Dopamine and Its Evil Twin Ergovaline

In the horse, the hormone dopamine exerts a number of effects through its actions on the pituitary gland. Both dopamine and ergovaline, a dopaminergic agonist (a drug that stimulates dopamine receptors), can significantly impact the mare's reproductive cycle, said Valerie J. Linse, MS, DVM, of Hagyard Equine Medical Institute, during her presentation at the Hagyard Bluegrass Equine Reproduction Symposium 2006, which was held Oct. 18-21 in Lexington, Ky. The effects of dopamine deficiency can be observed in horses with pituitary pars intermedia dysfunction (PPID or Cushing's disease), while the effects of a relative dopamine excess are evident in cases of fescue toxicosis.

Pituitary pars intermedia dysfunction is the most common equine endocrinopathy (disorder of the endocrine gland). While the disease isn't fully understood, research suggests that it occurs as a result of a dopamine deficiency at the level of the pituitary. The resulting decrease in dopamine inhibition leads to a loss of circadian rhythm and chronically elevated cortisol levels. 

Pituitary pars intermedia dysfunction is most frequently diagnosed in horses older than 15 years of age. Typical signs of the condition include muscle wasting, hirsutism (characterized by a long, often curly hair coat that does not shed out well), and obesity. Horses with PPID are predisposed to chronic laminitis, parasitic and bacterial infections, and infertility.

While the dexamethasone suppression test has long been the gold standard for diagnosing the condition, its safety and repeatability have been questioned. According to Linse, "The reliability of the dexamethasone suppression test may be overestimated. In addition, it has the potential to exacerbate laminitis."

Although other diagnostic tests for PPID exist, all tests have a significant seasonal limitation. Due to a seasonal increase in the production of á-melanocyte stimulating hormone by the intermediate pituitary, all tests that are conducted in the fall of the year may lead to false positive results.

Treatment with the dopamine agonist pergolide has resulted in improvement of clinical signs in 85% of horses diagnosed with PPID, according to a study completed at the University of Pennsylvania and published in 2002.

Proper hoof care and a diet low in soluble carbohydrates can reduce secondary complications, including laminitis and hyperinsulinemia.

The effects of excess dopamine are evident in cases of fescue toxicosis, a syndrome that develops when pregnant mares ingest tall fescue infested with the endophyte Neotyphdium coenophialum. Although the endophyte improves the hardiness of tall fescue, it also produces the toxin ergovaline, a dopamine agonist which binds tightly to specific dopamine receptors (called D2 receptors) in the anterior (toward the front) pituitary.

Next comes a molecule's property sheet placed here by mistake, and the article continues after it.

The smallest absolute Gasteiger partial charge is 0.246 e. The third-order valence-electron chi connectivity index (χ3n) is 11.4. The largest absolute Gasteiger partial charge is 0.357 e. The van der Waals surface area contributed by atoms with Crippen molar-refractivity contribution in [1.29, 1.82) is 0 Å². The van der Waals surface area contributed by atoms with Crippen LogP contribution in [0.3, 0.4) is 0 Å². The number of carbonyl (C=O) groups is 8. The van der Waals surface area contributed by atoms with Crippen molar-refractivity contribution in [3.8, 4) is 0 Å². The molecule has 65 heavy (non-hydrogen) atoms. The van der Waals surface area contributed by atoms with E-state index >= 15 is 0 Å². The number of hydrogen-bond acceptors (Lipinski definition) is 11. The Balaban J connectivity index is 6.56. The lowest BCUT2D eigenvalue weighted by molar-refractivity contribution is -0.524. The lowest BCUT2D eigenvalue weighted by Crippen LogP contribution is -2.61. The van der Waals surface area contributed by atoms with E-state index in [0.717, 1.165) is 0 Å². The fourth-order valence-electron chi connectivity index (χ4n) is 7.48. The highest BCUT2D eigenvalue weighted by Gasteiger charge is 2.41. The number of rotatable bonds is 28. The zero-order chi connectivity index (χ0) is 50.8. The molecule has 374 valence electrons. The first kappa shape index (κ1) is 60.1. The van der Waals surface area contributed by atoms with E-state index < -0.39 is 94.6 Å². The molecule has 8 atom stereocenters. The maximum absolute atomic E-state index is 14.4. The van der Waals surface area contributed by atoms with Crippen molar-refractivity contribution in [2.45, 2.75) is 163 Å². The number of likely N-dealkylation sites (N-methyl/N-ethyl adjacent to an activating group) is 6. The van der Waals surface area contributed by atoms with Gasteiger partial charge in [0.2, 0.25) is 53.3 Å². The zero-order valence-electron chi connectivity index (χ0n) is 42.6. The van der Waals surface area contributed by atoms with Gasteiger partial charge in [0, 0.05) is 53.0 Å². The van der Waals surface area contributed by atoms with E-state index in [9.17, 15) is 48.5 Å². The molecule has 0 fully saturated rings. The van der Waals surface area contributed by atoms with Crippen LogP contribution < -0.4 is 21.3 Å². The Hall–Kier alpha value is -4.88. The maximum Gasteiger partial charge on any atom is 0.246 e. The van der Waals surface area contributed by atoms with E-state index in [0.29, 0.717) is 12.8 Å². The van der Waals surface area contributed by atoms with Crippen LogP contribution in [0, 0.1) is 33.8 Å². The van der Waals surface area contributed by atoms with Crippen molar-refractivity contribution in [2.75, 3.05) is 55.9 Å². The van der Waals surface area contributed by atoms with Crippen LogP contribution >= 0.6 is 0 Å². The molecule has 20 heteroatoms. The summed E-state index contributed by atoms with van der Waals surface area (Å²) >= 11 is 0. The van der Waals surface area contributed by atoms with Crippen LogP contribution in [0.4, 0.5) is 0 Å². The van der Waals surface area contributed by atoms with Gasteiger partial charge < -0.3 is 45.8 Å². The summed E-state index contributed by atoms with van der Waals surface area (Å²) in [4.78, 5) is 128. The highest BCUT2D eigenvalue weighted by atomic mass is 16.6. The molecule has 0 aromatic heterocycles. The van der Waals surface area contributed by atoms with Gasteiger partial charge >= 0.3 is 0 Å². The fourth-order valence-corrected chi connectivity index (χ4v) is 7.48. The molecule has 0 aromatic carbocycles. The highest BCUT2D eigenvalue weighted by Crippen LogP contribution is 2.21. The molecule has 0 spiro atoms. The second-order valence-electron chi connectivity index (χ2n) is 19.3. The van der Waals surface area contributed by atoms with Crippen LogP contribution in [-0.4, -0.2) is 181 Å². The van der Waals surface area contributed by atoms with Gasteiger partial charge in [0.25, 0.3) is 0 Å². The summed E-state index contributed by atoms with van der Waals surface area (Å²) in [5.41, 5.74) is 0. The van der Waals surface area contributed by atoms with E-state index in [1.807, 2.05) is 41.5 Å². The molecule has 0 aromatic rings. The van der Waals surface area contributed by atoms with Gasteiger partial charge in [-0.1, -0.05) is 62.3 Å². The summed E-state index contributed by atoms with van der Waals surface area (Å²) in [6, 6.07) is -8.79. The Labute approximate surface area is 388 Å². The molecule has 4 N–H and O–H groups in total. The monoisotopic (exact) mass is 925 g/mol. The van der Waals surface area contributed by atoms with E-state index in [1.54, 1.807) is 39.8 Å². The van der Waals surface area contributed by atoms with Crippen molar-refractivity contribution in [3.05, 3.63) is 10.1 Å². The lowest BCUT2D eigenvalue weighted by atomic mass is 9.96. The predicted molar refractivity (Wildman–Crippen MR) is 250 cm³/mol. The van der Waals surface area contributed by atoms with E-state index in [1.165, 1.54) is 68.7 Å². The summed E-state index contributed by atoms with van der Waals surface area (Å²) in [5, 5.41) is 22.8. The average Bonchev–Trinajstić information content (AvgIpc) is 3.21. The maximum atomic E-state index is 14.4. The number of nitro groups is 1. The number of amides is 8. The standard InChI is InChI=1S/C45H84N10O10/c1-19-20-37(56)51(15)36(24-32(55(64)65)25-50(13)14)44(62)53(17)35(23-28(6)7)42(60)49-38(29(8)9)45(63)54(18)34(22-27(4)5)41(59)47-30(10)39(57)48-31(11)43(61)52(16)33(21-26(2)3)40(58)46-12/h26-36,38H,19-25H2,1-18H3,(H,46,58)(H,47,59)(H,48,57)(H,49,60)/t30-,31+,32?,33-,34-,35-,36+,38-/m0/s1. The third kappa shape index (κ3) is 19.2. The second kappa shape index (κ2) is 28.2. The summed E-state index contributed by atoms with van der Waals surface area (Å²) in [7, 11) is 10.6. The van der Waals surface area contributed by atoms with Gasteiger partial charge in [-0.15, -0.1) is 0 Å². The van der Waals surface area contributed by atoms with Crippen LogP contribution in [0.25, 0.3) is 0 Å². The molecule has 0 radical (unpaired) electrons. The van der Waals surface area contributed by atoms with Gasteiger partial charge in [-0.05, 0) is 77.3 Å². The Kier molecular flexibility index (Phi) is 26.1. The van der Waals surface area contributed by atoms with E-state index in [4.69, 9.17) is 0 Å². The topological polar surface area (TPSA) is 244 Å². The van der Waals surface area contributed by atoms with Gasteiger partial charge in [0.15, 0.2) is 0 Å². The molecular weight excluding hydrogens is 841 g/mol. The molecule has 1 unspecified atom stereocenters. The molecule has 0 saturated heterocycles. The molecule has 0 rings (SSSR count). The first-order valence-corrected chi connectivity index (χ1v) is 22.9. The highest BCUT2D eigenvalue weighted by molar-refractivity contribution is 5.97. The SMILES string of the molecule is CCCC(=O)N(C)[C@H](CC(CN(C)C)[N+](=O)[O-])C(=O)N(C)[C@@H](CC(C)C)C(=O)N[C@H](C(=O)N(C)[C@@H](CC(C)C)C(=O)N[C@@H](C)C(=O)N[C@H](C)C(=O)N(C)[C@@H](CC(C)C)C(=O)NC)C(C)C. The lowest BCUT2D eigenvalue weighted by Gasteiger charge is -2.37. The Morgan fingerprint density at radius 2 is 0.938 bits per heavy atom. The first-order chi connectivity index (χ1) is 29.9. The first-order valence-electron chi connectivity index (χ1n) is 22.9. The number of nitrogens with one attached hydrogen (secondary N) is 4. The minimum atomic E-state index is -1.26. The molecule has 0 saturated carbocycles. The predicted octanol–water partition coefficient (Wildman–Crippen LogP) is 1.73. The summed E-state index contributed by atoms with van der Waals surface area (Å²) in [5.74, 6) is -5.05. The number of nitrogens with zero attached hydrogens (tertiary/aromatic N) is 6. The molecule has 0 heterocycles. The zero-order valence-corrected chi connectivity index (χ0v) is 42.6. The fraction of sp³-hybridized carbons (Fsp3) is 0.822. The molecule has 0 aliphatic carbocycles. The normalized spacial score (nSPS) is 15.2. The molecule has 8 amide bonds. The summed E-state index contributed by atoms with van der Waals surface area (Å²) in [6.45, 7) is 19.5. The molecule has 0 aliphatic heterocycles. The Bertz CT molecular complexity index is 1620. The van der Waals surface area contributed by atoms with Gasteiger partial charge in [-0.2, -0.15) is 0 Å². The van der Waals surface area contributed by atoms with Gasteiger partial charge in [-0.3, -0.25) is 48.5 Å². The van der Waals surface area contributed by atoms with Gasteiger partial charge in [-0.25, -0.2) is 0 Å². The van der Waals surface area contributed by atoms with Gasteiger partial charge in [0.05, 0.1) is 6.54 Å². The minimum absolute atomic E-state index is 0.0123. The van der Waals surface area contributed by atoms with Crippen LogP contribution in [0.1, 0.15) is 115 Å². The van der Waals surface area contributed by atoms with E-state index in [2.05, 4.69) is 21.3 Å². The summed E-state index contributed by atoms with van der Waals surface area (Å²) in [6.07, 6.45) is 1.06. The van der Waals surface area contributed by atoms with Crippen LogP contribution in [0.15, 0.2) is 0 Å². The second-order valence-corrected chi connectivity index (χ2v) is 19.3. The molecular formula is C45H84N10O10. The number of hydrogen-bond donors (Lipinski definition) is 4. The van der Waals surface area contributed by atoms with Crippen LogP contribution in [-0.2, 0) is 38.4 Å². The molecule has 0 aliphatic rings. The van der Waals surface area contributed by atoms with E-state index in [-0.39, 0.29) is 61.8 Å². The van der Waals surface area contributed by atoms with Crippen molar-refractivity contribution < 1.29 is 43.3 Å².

"In pregnant mares, clinical signs of fescue toxicosis may include agalactia (the absence of milk production), prolonged gestation, dystocia, placental edema, and red bag (presentation of the placenta before the foal)," said Linse. "Abortion and still birth occur in 50-86% of cases (values that were first reported in a 1988 study on the effects of endophyte-contaminated fescue on performance and reproduction of mares)."

Prevention of fescue toxicosis relies on eradicating tall fescue from pastures and by removing pregnant mares from tall fescue pastures at least 30 days prior to expected parturition. Fescue toxicosis can be successfully treated in late-term pregnant mares with domperidone, a dopamine antagonist that selectively binds to D2 dopamine receptors. Through competitive binding, domperidone prevents ergovaline from interacting with the D2 receptors, and consequently inhibits the effects of dopamine and dopamine agonists on the anterior pituitary. When administered to mares daily beginning 30 days prior to parturition, domperidone has been shown to effectively reduce the adverse effects of ergovaline on the fetus, placenta, and mare.

About the Author

Rallie McAllister, MD

Rallie McAllister, MD, grew up on a horse farm in Tennessee, and has raised and trained horses all of her life. She now lives in Lexington, Ky., on a horse farm with her husband and three sons. In addition to her practice of emergency and corporate medicine, she is a syndicated columnist (Your Health by Dr. Rallie McAllister), and the author of four health-realted books, including Riding For Life, published by Eclipse Press and available at or by calling 800/582-5604.

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